Nguyên Lê   electric guitar

Mika Väyrynen    accordion

Helsinki Philharmonic Orchestra

Olari Elts     conductor

Symphony No 5 (2004)

Accordion Concerto "Prophecy" (2007)

Recorded June / October 2013

Ondine  ODE12342


Faced with the unusual commission for a large-scale symphonic work for orchestra and big band, Estonia’s leading symphonist decided to make things even more challenging by adding ‘improvisational layers’ for rock guitarist. Given his own roots as a rock musician, this was anything but an opportunistic gambit, and the unlikely mix generates the kinds of tensions – large-scale as well as on the surface – of which fine symphonies are made. This one lasts close on 40 minutes and shadows the traditional four-movement design, not out of laziness but clearly because that’s what the material itself demands. The sonic components meet on the level of elementalised sound-blocks and motivic shapes, go their separate ways, clash and congeal, in ways that range from the fascinating to the downright spellbinding.

The 20-minute Prophecy for accordion and orchestra is another fine display of harmony and texture melted down to a malleable substance all the composer’s own. Whether the title itself is necessary, I’m not so sure. The piece was conceived as a concerto, and while exhibitionism is clearly subordinate to more serious aims, a concerto is still what it feels like.

Comparisons with Nørgård and Aho are probably beside the point, except to say that if they are your idea of first-rate contemporary symphonists and concerto-writers – as they are mine – you’re likely to find Tüür worthy of their company. And of course if you already know Tüür, this new disc, superbly performed, recorded and annotated as it is, will be self recommending in any case. Ondine does not claim the Symphony as a premiere recording but I’m not aware of any rival; nor does the composer’s website list one.

Gramophone, David Fanning


First, how can you not wonder what a symphony for big band, electric guitar and orchestra sounds like; let alone an accordion concerto?

I have heard a bit of the music of Estonian composer Erkki-Sven Tüür before, like his Symphony No.7. I think part of the very eclectic nature of his music is due to the fact that in the early eighties he headed the rock group “In Spe”, which was very popular throughout Estonia.

I must say the Symphony No.5 is truly attention-getting, with an ominous, rather subdued beginning that gives way to some jazz band-like punctuations and what the composer describes as “wavelike currents.” There are little moments in each movement that sound genuinely “big band” and defy inclusion into the work’s actual format, with brass punches and saxophones swirling up and down. I was also very taken back, in a good way, by the sultry, middle-eastern, dense sound of the second movement with its impressive “throwback” guitar cadenza. Honestly, this might not sound at all like a “symphony” but it certainly does capture your attention.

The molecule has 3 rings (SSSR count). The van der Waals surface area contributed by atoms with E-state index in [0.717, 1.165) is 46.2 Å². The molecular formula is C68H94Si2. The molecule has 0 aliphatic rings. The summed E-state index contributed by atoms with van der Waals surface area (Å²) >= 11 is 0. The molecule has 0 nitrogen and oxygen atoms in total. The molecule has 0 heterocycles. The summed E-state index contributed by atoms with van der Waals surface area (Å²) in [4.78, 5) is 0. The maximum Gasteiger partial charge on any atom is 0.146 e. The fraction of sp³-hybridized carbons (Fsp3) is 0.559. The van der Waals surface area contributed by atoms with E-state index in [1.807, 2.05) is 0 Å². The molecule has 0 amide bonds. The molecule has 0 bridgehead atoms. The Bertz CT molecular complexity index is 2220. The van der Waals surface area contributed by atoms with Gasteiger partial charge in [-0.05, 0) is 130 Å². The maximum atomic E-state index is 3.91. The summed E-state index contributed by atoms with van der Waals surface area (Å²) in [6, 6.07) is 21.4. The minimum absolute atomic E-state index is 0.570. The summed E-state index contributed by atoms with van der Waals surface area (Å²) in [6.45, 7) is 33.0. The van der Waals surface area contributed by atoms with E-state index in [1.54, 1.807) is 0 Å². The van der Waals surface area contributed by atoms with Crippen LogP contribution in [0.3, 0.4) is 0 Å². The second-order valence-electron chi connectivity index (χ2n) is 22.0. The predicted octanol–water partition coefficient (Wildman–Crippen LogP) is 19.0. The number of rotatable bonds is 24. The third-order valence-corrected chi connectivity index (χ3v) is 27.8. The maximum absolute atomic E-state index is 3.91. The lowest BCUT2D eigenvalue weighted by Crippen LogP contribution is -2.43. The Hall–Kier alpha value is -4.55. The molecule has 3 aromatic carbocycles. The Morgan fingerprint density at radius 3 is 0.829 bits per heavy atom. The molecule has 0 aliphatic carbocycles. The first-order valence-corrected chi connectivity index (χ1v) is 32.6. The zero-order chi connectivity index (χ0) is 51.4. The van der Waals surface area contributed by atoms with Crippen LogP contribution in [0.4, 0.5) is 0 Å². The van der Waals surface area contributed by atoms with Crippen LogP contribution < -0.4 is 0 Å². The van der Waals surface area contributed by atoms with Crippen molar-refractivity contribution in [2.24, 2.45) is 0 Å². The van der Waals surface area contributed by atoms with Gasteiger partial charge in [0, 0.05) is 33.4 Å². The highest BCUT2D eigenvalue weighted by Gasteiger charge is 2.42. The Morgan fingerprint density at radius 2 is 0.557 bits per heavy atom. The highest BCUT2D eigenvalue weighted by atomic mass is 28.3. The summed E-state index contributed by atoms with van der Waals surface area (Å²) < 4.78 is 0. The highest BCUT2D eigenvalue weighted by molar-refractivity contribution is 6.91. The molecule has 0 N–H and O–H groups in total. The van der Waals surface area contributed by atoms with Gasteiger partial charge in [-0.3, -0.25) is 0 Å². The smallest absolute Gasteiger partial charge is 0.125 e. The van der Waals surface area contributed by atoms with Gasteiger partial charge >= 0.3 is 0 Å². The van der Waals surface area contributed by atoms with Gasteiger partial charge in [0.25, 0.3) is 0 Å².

The payoff is really the fourth movement which Tűűr refers to – in a very humorous, good-natured way – as “fans of prog rock rejoice…. the Ultimate Big Bang.” There are moments of guitar improvisation throughout the whole that are quite impressive and kudos to Nguyen Le for his skills!

Prophecy is really a single movement concerto for accordion and orchestra and contains many of the composer’s swirling, moody colors. There are three movements interconnected each of which reflect, according to the booklet notes and comments from Tűűr on forms of “premonitions” – hence the composer’s choice of the title, Prophecy.   What intrigued me about this piece is the use of the orchestra to become an extension of the accordion line in several sections and vice versa; there is some very skilled blending of tone color here. The composer also comments on the societal tradition of ‘prophets’ and keepers of an indigenous culture, for example. Tűűr notes that such people were “respected, disdained, hazardous and kind of mad…” To the composer, this piece is trying to reflect the moods of these cultural traditions.   For me, I am not sure I completely get that analogy but Prophecy is a very entertaining piece.

Erkki-Sven Tüür is absolutely an unusual, eclectic, somewhat bizarre and – maybe – visionary composer. I do not think (in fact, I am sure…) that his music would appeal to just about any listener. However, if you just tune into the sounds and not worry too much about what it means or why it was written thusly I think you would be engrossed. I know I found the Symphony No.5 especially fun to listen to.

My opinion of Tüür ‘s music is better now even than when I first heard it and I am anxious to hear more from this one-of-a-kind artist!   Daniel Coombs 


Q2 Music Album of the Week Nov. 03 2014

Erkki-Sven Tüür's music seizes the ear. He embeds his scores with moments of coloristic and harmonic invention that make the listener sit up and say, wait—what was that? Tüür can take the sound of a choir, or the sound of a symphony orchestra, and transform it into something new, a feat for which he has gained a reputation, outside his native Estonia, as one of that country's most exciting and fascinating composers of classical music.

The composer's Western admirers might not have guessed that he can also cut loose. His new disc on the Ondine label pairs two Tüür works that augment the sound of the symphony orchestra with some slightly unusual collaborators: in the case of  Prophecy,  a new concerto, the Helsinki Philharmonic Orchestra accompanies accordionist  Mika Väyrynen, and in the case of Tüür's Symphony No. 5, they are supplemented by an entire big band – the UMO Jazz Orchestra – and free-improv electric guitarist  Nguyên Lê.